Transformers: Rise Of The Dark Spark Review

For the last few years, Transformers fans have taken comfort in the knowledge that while the movies were terrible, the games were decent, sometimes even good. Sadly, this is not the case with Transformers: Rise Of The Dark Spark, a piss poor third-person shooter that Activision are releasing on the PlayStation 4, PlayStation 3, Xbox One, Xbox 360, WiiU, and PC.

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Made by Edge Of Reality — who did not make any of the good Transformers games — Transformers: Rise Of The Dark Spark is yet another sci-fi shooter in which various Autobots get into skirmishes with different Decepticons, and vice versa. Which kind of makes this like a third-person version of Halo if Master Chief could turn into a trashy-looking sports car.

Oh, but if only it was that interesting (“Spartans, role out!”). Part of the problem with Transformers: Rise Of The Dark Spark is that it doesn’t seem to be trying very hard. And not just because your enemies are all pushovers who sometimes seem lost in thought when they should be trying to kill you. Or because some of the weapons are overpowered, especially when you’re in vehicle form. No, it’s also because there’s a malaise about it, an unenthusiasm that infests the entire game. From the subpar graphics — which would be okay on the Xbox 360, PlayStation 3, or WiiU, but are unacceptable on the Xbox One, PlayStation 4, and PCs — to the similarly bland sound effects and equally generic and redundant battlefields, Transformers: Rise Of The Dark Spark seems to have been made by people who have no passion for Transformers.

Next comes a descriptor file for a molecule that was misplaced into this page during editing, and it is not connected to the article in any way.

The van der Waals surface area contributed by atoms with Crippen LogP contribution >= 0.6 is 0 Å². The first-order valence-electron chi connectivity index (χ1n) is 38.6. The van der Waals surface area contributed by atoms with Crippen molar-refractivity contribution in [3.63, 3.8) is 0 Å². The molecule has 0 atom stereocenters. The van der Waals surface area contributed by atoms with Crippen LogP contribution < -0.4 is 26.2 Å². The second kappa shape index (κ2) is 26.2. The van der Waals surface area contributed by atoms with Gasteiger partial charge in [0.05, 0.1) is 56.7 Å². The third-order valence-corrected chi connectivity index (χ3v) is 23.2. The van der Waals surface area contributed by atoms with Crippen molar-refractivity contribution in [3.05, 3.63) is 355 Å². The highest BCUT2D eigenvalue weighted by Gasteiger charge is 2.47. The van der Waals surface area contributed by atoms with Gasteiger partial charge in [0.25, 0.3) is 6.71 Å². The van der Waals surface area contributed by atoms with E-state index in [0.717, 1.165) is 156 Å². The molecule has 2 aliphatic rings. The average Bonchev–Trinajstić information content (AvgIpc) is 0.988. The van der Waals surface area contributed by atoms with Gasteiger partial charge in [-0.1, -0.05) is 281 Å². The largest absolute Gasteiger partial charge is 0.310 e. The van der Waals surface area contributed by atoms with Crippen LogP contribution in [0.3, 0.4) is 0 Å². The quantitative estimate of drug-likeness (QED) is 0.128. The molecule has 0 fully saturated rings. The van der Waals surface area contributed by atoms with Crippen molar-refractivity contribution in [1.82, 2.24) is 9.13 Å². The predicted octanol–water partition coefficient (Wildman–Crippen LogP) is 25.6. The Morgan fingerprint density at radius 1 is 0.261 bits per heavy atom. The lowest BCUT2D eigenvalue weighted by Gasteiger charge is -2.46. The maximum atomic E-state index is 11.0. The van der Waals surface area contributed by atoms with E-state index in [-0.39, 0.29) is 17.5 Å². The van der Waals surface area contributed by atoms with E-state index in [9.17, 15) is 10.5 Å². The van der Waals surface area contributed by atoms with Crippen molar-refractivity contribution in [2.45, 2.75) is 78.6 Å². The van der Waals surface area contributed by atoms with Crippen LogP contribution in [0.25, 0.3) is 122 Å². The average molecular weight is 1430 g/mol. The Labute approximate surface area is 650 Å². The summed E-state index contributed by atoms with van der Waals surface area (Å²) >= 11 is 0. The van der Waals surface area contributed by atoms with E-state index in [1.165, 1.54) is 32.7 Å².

Or, for that matters, shooting games or even games in general. Consider this: All you do in Transformers: Rise Of The Dark Spark’s story-driven campaign is run around and shoot people. There’s no situational puzzles to solve, no real problems to figure out, just you running, driving, or sometimes flying from one gun battle to another. Which would be fine if those gun battles were the least bit frantic, harrowing, or, heck, just slightly challenging. But even when you’re outnumbered, Transformers: Rise Of The Dark Spark never makes you feel outgunned.

Except when it doesn’t. While most of Transformers: Rise Of The Dark Spark is rather easy, there are brief instances when the difficulty spikes considerably, to the point of frustration.

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The difficultly isn’t the only problem with Transformers: Rise Of The Dark Spark, though. For starters, it has a fair number of irritating (though not fatal) technical issues, most of which should’ve been caught and corrected. Characters sometimes get stuck, the camera doesn’t always play nice, and there were moments where things slowed to a crawl or even froze up for a second. There’s even a part where the dialog was grammatically incorrect (“…if the Dark Spark is dropped from height…”). And I can’t remember when I’ve had to sit through such long load times when starting the game or going to the next level. Oh, wait, yes I can: Forza Motorsport 5. But it’s still annoying.

Transformers: Rise Of The Dark Spark also has a problem so common these days that I now just cut and paste this paragraph into almost every game review I do (seriously, go check): the type is too small. Unless you sit really, really close to your TV — y’know, like your mama told you not to — you’ll have a hard time reading the subtitles and other notifications.